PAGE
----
On January 21st, 1980 at its all-time high, $48 silver translates into $135 in today’s dollars. In other words, it would take $135 today to equal the purchasing power of $48 three decades ago. Per the lowballed CPI, it takes 2.81 dollars now to buy what a single dollar bought then. You can thank the Federal Reserve for this enormous stealth tax that has eroded all the capital you have saved ever since.
$30 silver today is only 22% of the way to matching its blowoff parabolic top at the end of its last secular bull in early 1980. Considered another way, silver would have to soar 350% from today’s levels before it could exceed its all-time high! So while $30 certainly feels high compared to recent years’ silver-price history, compared to the end of a mighty secular bull it is actually relatively low.
Silver stayed above $30 real more or less continuously between August 1979 and April 1981! Any price that persists for 19 months is nowhere close to being a bull-killing topping level. The popular mania that drove silver stratospheric in late 1979 saw it exceed $100 real on just 20 trading days, and it closed over $125 in today’s dollars on only 4 days. All the Wall Street arguments implying today’s $30 is so high that silver’s bull has to be over are just plain incorrect, historically myopic.
Nevertheless, silver is sure not cheap today at $30 either. By its own bull-to-date standards, silver has been super-overbought continuously since early November. It surged then when the Fed announced it was monetizing vastly more US Treasuries, or creating new dollars out of thin air to buy Washington’s debt. Being stretched so high on a short-term basis means a typical sharp silver correction is highly likely. These healthy retreats are usually big and fast, lopping 1/4th to 1/3rd off silver prices in less than 6 weeks!
So while you can’t use this long-term real chart to ignore silver’s overbought technicals, you can sure use it to show silver’s secular bull is nowhere close to extreme yet. While silver did rally 76% between July and December 2010, no mean feat, this recent upleg looked nothing like a popular-mania parabolic blowoff. Between August 1979 and January 1980, a similar 5-month span, silver skyrocketed 450% higher! There is just no possible comparison between that legendary parabola and 2010’s autumn rally.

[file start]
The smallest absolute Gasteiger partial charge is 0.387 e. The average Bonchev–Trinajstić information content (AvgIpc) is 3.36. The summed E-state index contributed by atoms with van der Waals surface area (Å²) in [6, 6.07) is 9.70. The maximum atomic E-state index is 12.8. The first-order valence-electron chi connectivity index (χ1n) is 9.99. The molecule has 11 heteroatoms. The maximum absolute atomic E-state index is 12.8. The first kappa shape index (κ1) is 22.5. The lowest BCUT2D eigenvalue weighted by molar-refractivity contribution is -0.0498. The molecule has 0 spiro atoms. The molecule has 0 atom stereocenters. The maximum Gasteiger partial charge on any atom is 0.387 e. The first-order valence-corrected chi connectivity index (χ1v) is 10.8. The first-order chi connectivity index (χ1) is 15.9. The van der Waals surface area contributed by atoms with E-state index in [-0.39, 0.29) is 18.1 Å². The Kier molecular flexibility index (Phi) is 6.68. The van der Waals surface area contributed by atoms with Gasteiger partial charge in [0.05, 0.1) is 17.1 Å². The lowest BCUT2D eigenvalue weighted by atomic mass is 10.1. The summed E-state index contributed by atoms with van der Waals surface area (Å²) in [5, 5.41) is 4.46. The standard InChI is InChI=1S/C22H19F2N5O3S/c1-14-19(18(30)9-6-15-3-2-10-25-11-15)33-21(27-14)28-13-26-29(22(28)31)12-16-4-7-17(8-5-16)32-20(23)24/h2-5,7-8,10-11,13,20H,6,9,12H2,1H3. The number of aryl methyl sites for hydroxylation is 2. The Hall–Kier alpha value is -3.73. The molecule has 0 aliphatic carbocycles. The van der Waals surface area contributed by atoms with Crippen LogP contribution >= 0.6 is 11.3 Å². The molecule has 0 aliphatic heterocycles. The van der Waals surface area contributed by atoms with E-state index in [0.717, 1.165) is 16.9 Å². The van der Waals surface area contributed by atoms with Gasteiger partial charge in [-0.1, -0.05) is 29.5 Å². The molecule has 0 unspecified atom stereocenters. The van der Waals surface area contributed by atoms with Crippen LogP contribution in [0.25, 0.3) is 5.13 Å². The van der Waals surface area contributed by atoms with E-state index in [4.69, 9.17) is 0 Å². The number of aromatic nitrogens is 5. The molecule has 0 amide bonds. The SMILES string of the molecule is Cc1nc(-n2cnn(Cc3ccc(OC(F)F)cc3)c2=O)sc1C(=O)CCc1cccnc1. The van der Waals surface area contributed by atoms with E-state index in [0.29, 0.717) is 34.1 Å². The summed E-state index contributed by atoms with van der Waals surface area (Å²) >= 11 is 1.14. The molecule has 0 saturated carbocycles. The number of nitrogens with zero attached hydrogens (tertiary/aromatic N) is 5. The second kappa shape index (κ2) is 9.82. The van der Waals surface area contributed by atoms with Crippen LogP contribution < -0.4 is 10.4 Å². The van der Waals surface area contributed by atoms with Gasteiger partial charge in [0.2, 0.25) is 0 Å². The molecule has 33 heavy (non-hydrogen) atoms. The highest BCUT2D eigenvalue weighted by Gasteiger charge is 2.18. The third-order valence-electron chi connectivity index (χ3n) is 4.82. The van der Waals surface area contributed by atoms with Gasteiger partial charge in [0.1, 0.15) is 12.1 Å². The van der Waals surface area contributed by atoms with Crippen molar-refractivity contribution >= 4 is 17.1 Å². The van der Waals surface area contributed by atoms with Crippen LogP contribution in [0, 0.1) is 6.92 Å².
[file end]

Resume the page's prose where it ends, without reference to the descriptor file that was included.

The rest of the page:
Whenever I delve into real silver, I can’t resist looking at that 1970s superbull rendered in today’s dollars. While silver is indeed a great investment during a secular precious-metals bull, the memories of what really happened in the 1970s have been seriously distorted. Silver enthusiasts, usually inadvertently but sometimes intentionally, tend to misrepresent exactly how that last secular bull played out.
Why does silver have such a powerful allure today? One major reason is this metal soared 3627% in nominal terms between November 1971 ($1.29 per ounce, $6.89 in today’s dollars) and January 1980! A 37.3x multiplication of one’s capital, for a single trade in one secular bull, is certainly mind-blowingly epic. What investor or speculator doesn’t dream about such gargantuan returns?
Unfortunately though, the passage of time has blurred how these gains actually played out. They certainly weren’t nice and smooth, with silver rising every year like clockwork. The red percentages above, showing silver’s nominal calendar-year returns, really highlight its last secular bull’s erratic nature. Most of its entire gains were won in just two brief parabolic ascents, early 1974 and late 1979.
Due to the precious-metals summer doldrums, a phenomenon driven by the great seasonal variance in gold investment demand, silver tends to bottom in the late summer. In 1973 this low came a little late, $2.55 ($12.34 real) in mid-September. After that it was off to the races. By late February 1974, silver had soared 163% to $6.70 per ounce ($31.06 real). So by the end of that initial parabola, fully 3/4ths of silver’s entire bull’s gains to that point were won in just the final 5 months out of a 27-month bull!